besan ladoo

One of the most recognisable exotic sweets from the Indian continent, besan ladoo are deliciously nutty and sweet, half gooey and half crumby.

If I remember rightly, the very first time I made the foray into the dizzying world of Indian desserts  I spent the afternoon making besan ladoo.  I found the word so cute to say; “ladoo”, “ladoo”, that I reasoned if I wanted to keep saying the word, I’d better learn how to make them.  That was summers ago now, but I still enjoy the aromas of roasting besan, the satisfaction of moulding ladoo into balls of sweetness and of course, any excuse to say ladoo! 🙂


Like the name suggests, these ladoo are made primarily from besan (otherwise known as chickpea flour, or gram flour), then mixed with ghee and finished with a very subtle hint of cardamon. The besan base ensures they’re a healthy but surprisingly delicious snack and goodness, they have best texture you can imagine – Mum told me they taste almost like fudge. The deep golden honey colour, the heavenly smell, the tempting nuts across the top – irresistible!

Ladoo are usually eaten for Diwali and gifted to friends and family – You could even create a beautiful gifting hamper with a selection of specially made homemade sweets, using my recipes like gajar burfi | indian carrot fudge and coconut & rose ladoo truffles as inspiration.

Besan Ladoo

  • Difficulty: Easy
  • Print


  • 220g Besan
  • 110g Melted Butter / Ghee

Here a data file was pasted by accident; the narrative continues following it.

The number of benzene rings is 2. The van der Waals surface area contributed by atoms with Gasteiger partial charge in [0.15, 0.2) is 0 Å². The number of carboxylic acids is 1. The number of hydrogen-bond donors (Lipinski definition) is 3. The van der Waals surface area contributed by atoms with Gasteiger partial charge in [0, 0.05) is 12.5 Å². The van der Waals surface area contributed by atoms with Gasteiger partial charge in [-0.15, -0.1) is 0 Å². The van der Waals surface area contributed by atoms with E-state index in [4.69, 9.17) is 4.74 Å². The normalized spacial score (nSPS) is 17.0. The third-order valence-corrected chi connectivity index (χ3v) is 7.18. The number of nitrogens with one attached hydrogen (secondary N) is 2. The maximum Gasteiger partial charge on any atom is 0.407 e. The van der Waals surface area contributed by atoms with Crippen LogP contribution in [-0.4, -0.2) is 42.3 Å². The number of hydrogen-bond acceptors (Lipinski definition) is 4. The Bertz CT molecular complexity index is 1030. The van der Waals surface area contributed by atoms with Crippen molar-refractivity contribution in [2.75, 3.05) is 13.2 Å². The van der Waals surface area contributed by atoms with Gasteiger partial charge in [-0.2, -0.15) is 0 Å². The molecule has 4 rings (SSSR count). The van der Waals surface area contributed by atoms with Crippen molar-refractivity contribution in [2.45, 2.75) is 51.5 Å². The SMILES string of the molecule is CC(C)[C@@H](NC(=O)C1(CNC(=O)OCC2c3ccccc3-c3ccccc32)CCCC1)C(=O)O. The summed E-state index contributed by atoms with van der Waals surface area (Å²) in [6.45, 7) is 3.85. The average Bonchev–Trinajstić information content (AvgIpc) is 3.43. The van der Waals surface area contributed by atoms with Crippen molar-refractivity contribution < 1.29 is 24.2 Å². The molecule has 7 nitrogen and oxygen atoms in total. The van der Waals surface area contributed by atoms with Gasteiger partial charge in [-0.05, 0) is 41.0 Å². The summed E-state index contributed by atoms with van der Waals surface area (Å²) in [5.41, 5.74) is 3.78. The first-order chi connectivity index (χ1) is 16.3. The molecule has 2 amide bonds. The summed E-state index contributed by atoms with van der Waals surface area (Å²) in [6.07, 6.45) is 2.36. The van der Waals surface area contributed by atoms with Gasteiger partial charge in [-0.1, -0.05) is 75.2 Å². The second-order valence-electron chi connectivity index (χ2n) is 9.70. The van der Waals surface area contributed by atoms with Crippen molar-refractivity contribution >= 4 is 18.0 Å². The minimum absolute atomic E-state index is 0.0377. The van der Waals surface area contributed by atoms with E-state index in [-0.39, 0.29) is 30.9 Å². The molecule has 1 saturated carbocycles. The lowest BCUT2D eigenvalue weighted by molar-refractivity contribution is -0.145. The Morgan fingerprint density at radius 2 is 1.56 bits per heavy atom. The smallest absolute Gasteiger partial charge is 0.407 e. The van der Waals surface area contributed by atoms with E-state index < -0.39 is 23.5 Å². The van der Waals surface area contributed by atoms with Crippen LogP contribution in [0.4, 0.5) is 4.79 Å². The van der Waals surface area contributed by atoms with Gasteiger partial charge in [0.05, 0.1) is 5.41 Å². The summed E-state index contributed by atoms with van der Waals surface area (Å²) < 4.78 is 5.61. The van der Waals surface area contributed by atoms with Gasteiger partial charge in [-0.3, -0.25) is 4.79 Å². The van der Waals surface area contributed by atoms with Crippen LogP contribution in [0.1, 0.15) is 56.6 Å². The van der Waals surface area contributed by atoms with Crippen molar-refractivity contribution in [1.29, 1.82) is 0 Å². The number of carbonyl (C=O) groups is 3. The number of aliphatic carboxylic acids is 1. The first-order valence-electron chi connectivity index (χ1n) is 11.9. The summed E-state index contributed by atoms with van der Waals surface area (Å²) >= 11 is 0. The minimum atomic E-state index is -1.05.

• 170g Caster Sugar
  • 4 Green cardamon, powered/crushed
  • Pistachios and Almonds to garnish


  1. Tip the besan into a frying pan and roast it dry, stirring continuously, until it releases a nutty aroma and turns golden. Don’t over roast the besan or it will burn, so keep stirring always.
  2. Meanwhile, melt ghee or butter and keep aside.
  3. After about 10 minutes of continuously stirring the besan, add the melted ghee/butter and stir again more, until the ghee is completely mixed and the besan is smelling even stronger.
  4. Remove from the heat and continue to stir, leave to cool slightly and then add the fine caster sugar. Mix very well until totally incorporated.
  5. Finally add the powdered cardamon and mix once again.
  6. Now set the mixture aside and let it cool until you can handle it. Squeeze and roll the  mixture together in your hands to make round balls with smooth exterior. You can oil your hands to shape them if you are having problems.

You can store ladoos in an airtight container at room temperature for around a week.

11 Comments Add yours

  1. jyo says:

    One of my most fav ladoo….looks damn good✌✌

    Liked by 1 person

    1. Me too! Can’t decide if I liked coconut ones better . I love experimenting with ladoo!


  2. One of my fav sweets & yes the aroma of roasting the chickpea flour in ghee or clarified butter is something else !!

    Liked by 1 person

  3. Yummy!!! I love besan laddoo!!!


  4. Awe my grandma’s signature dish and fun fact- she calls me her little laddoo too!😄 (long story short, I was a fat kid!) She gave me a big batch of besan laddoos to carry with me to Ireland this time during our visit but umm…no surprises that they were finished even before I left India!😉 These look absolutely amazing!😋 Yum! x

    Liked by 1 person

    1. Loved your story Mallika ❤ Thank you so much for sharing 😀 I’m not surprised they were gone so quickly, I would have been just the same!! Does your Grandma put fruits in the besan ladoo? I prefer them without but next time I might try them as well .. x

      Liked by 1 person

      1. Thanx Ellanor! My grandma never puts fruits in them ( in fact, I have never heard of fruits being used in these laddoos…) but something that’s a must in her laddoos, are these dried musk-melon seeds that you get readily at any grocery store in India. They are crunchy and flavorful to bite into. Also, I think she puts finely chopped roasted almonds too! xx


  5. Megala says:

    Sounds flavorful & delicious!


  6. Yum! So delicious and beautiful picture!

    Liked by 1 person

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